Stocks gain on earnings, oil prices
Rising corporate profits and a jump in oil prices helped push the stock market to a modest gain Wednesday.
Delta and Intel led the way up after turning in results that beat Wall Street’s forecasts. The price of oil soared to its highest price this year, driving up energy stocks.
For investors, any good news comes as a welcome surprise this earnings season, which is widely expected to be the worst in years. Analysts predict that companies in the Standard & Poor’s 500 index will report a 3% drop in profits. Most of the blame lies with the slump in oil prices over the last year, which has squeezed oil and gas companies, and a strong dollar, which diminishes the value of profits earned abroad when they’re brought home.
The S&P 500 rose 10.79 points, or 0.5%, to 2,106.63. Transocean, an operator of drilling rigs, soared 10%, the biggest gain in the index.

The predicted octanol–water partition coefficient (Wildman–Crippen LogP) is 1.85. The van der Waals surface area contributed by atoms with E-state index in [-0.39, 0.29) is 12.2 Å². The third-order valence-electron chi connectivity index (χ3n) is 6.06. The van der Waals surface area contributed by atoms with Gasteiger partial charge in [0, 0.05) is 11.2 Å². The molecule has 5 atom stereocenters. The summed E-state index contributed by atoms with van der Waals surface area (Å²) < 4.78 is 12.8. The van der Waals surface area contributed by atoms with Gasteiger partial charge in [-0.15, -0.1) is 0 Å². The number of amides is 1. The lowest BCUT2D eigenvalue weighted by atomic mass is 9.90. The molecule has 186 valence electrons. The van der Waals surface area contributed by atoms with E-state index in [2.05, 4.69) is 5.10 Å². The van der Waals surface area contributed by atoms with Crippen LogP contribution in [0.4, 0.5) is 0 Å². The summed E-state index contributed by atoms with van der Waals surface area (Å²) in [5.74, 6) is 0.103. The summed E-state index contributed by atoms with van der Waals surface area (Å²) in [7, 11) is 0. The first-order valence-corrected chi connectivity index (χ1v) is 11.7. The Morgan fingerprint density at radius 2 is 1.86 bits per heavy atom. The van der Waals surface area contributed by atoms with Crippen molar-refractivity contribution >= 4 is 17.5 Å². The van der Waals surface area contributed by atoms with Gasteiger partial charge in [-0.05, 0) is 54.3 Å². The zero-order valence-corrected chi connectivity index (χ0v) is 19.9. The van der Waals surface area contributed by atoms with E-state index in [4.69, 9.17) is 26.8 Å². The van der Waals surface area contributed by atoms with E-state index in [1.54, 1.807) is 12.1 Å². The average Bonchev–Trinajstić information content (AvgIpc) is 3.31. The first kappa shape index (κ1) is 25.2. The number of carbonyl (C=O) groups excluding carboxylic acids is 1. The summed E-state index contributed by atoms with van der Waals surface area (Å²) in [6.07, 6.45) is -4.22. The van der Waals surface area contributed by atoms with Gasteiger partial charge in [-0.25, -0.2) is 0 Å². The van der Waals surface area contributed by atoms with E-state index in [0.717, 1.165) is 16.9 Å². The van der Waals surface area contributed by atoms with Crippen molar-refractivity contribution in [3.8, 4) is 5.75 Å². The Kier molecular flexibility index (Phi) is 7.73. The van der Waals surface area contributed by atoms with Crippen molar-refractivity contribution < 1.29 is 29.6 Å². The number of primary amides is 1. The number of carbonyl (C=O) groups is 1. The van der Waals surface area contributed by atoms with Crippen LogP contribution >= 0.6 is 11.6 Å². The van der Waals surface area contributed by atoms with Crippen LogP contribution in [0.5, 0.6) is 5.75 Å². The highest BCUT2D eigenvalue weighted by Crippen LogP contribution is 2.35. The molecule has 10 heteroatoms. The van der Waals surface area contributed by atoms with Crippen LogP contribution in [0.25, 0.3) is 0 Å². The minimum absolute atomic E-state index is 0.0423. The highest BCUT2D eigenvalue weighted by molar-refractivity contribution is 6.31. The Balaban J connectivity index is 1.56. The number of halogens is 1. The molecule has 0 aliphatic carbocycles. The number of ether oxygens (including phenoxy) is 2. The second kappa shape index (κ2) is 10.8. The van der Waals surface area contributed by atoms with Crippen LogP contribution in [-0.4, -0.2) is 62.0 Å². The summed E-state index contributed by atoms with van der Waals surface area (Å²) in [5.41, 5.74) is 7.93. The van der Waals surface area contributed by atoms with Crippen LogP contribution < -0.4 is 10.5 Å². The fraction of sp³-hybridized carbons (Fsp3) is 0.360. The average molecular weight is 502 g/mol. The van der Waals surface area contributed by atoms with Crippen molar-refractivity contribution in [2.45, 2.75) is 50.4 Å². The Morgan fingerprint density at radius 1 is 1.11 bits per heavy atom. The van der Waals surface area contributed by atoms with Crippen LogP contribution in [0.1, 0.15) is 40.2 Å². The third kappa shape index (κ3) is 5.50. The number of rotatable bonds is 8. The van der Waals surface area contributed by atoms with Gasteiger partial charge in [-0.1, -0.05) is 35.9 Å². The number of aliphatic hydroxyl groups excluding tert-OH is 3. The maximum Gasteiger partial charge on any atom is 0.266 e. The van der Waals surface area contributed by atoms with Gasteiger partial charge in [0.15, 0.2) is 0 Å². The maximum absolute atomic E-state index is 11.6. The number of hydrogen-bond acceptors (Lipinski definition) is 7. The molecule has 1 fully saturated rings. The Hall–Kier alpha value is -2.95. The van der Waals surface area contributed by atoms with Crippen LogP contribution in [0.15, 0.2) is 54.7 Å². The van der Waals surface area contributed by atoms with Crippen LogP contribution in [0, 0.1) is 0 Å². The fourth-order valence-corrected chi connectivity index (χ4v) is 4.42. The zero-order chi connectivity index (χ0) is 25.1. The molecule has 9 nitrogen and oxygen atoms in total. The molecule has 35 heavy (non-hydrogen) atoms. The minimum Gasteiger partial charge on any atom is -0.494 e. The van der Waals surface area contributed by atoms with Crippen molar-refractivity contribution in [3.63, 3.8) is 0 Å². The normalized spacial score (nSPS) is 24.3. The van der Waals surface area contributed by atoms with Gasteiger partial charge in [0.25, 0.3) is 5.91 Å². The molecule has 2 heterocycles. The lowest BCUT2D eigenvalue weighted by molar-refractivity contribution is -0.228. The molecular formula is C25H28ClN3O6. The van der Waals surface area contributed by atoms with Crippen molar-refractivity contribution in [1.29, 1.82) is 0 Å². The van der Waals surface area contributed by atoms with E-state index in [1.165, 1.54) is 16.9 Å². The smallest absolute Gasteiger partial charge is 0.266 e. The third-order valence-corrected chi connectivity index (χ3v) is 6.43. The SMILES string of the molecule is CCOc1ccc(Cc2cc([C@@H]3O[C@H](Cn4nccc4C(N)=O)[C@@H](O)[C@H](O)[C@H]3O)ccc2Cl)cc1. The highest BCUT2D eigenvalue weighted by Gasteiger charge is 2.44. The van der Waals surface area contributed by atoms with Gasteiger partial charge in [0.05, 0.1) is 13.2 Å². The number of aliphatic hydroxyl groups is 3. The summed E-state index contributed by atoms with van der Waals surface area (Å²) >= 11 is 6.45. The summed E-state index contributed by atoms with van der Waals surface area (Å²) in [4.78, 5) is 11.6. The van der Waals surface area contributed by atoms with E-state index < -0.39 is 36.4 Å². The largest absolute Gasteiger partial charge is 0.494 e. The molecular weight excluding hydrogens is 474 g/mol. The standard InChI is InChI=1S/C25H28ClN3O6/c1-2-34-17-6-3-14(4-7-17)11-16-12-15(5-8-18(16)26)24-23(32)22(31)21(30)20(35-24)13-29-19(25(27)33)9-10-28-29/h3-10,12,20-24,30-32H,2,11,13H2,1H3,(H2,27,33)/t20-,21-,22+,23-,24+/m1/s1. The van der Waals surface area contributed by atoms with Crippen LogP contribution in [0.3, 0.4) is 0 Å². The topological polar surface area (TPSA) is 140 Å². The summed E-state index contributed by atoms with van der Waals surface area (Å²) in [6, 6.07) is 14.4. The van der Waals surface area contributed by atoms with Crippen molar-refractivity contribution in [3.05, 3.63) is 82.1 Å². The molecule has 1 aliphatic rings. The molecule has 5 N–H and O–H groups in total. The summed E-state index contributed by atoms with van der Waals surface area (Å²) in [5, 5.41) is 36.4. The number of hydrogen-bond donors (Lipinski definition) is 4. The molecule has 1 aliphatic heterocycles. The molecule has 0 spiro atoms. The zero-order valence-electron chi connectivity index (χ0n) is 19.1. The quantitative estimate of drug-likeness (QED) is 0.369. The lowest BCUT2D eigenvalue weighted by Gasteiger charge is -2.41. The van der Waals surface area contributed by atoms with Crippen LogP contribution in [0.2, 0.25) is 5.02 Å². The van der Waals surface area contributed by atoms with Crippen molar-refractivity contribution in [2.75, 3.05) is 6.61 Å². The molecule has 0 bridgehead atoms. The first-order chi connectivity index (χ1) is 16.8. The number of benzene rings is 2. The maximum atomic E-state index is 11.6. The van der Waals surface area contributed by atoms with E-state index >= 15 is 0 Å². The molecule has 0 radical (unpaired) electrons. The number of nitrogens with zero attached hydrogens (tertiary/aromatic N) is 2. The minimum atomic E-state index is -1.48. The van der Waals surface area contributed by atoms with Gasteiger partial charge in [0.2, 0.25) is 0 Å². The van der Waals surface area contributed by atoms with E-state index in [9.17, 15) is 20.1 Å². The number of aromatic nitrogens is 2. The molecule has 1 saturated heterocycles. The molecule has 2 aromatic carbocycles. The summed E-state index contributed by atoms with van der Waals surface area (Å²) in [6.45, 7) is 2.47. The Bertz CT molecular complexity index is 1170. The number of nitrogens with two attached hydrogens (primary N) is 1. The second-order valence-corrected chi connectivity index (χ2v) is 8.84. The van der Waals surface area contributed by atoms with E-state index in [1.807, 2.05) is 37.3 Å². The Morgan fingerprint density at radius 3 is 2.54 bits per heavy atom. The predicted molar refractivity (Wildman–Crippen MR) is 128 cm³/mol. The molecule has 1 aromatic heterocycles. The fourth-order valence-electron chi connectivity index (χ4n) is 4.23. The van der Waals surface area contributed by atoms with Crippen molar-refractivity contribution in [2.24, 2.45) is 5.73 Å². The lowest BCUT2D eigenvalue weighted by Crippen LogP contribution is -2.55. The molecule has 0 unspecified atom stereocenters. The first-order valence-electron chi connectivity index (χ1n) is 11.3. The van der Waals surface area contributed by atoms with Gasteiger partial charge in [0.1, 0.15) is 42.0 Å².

The Dow Jones industrial average added 75.91 points, or 0.4%, to 18,112.61, and the Nasdaq composite gained 33.73 points, or 0.7%, to 5,011.02.
Delta Air Lines said its quarterly profit more than tripled as passengers f lew more and fuel prices plunged from a year ago. The results sent Delta’s stock up $1.12, or 3%, to $44.20.
After the market closed Tuesday, Intel, the world’s largest maker of computer chips, reported quarterly profits that beat analysts’ targets. Intel’s stock surged $1.34, or 4%, to $32.83.
Crude oil jumped $3.10 to settle at $56.39, hitting its highest price this year, after the Energy Department said that storage of crude rose by the smallest amount in three months. Brent crude, a benchmark for international oils used by many U.S. refineries, rose $1.89 to $60.32 in London.
Bank of America turned in a quarterly profit after a big loss a year ago as it put some of its legal troubles behind it. But revenue remained flat for its main businesses. The bank’s stock fell 18 cents, or 1%, to $15.64.
In the market for U.S. government bonds, the yield on the 10-year Treasury note was unchanged at 1.90%.